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Wednesday, 20 October 2010
Page: 942


Mr GIBBONS (2:59 PM) —My question is to the Minister for Sustainability, Environment, Water, Population and Communities. Will the minister explain the government’s approach to water reform and how these reforms have been received?


Mr BURKE (Minister for Sustainability, Environment, Water, Population and Communities) —I thank the member for Bendigo for the question. What needs to be recognised is that what we are trying to achieve, and what we have been trying to achieve since the Water Act was first introduced, is three outcomes: to deliver a healthy river system, to deliver it acknowledging the importance of food production and to deliver strong regional communities. That is the objective. That was the objective when the Water Act was first introduced and this government’s determination to reach that objective is there as well. Anyone who saw the National Press Club address today would have seen the comments from the National Irrigators Council, from the National Farmers Federation and from the Australian Conservation Foundation—all agreeing with the importance of those three objectives.

Particularly yesterday, following some comments that were made in Senate estimates but also following some comments that were made by the Murray-Darling Basin Authority during its consultation, there was a level of concern and angst both within the parliament and throughout the community generally as to whether or not the act in its current form delivers on those three outcomes. I know the Leader of the Nationals has made comments on it. I know the member for Wentworth verballed me in making comments on it on PM yesterday and in the Herald today—and he knows he has too. But there is a reasonable call for the issue to be clarified. There are two ways to deal with it. You can deal with it in the divisive way of those who have been unfairly, and I think in quite a mean way, describing the member for Wentworth as a roadblock, which I think is the cruelty of the National Party. But what we need to do is to have this issue clarified, because there is actually common ground on the three objectives. There is common ground on those three objectives in communities, through the peak bodies and, I believe, on both sides of this parliament.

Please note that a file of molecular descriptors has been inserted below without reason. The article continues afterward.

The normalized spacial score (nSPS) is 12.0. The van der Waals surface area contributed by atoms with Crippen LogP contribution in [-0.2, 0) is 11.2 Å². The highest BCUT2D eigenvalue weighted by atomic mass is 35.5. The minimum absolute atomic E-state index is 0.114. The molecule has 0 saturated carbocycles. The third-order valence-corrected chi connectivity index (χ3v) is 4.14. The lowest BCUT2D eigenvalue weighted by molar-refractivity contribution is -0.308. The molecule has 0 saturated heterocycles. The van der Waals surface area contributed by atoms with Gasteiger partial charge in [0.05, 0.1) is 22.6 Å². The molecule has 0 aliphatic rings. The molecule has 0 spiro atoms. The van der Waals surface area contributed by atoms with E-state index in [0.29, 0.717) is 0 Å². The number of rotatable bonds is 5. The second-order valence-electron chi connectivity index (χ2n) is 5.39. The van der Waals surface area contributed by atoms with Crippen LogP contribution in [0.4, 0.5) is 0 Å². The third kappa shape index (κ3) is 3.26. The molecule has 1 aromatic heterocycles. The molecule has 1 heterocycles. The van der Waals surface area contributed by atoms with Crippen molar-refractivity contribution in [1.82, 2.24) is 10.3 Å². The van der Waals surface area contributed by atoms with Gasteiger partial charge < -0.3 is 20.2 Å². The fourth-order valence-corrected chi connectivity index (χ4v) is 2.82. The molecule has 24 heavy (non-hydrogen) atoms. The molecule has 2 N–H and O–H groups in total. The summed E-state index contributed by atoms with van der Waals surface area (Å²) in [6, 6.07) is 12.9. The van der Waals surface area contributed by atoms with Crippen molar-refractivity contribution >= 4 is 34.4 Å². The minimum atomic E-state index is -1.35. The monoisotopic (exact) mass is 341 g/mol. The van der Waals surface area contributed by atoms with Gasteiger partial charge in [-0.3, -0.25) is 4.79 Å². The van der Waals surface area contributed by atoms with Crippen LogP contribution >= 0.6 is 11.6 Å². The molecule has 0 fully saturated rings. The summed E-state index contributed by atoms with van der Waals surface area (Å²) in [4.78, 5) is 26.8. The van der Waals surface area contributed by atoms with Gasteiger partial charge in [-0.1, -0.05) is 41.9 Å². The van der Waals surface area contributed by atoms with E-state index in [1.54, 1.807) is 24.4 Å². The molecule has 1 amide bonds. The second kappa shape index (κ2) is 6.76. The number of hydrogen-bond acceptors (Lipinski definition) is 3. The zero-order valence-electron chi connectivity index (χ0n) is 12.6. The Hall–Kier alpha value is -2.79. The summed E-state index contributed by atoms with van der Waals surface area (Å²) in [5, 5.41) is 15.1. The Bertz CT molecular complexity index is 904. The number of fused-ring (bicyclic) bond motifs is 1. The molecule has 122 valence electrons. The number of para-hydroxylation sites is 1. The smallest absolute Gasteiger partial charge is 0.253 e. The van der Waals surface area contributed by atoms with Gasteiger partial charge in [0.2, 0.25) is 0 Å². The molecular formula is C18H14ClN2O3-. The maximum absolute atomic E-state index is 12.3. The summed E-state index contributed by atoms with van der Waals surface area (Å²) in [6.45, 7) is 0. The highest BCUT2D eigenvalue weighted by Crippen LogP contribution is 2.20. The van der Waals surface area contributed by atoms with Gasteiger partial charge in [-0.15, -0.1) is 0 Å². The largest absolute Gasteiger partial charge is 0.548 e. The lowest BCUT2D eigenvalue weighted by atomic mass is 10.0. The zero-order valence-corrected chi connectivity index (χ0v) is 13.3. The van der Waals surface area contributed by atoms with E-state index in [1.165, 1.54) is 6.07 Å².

Last Thursday I sought legal advice on this issue from my department. It has not yet come through. When it does come through, I think it will help inform the Murray-Darling Basin Authority, members of this parliament and the communities that are affected within the basin as to what the requirements of the act are and how the act plays a role in helping us deliver what is referred to as the triple bottom line approach—an approach that acknowledges that everybody needs the environmental outcome. The environmental outcome is important in itself but it is essential for the communities and essential for the irrigators, as is food production, as is having strong regional communities.

It is my intention, once that advice is available, to make it available both to the authority and generally. There is an argument going back and forth about what was intended. There are arguments and stories in today’s Sydney Morning Herald about divisions within parties and across parties on whether or not the act needs to be changed. My view is: let’s have a look at the legal advice. Let’s see whether the different views that have been coming from the authority are backed up by the advice itself. Let’s acknowledge that the government’s triple bottom line approach of all three outcomes is what those in opposition once claimed they sought too when they were in government. It is certainly what the member for Wentworth sought and I hope it is what the Leader of the Opposition is willing to help deliver.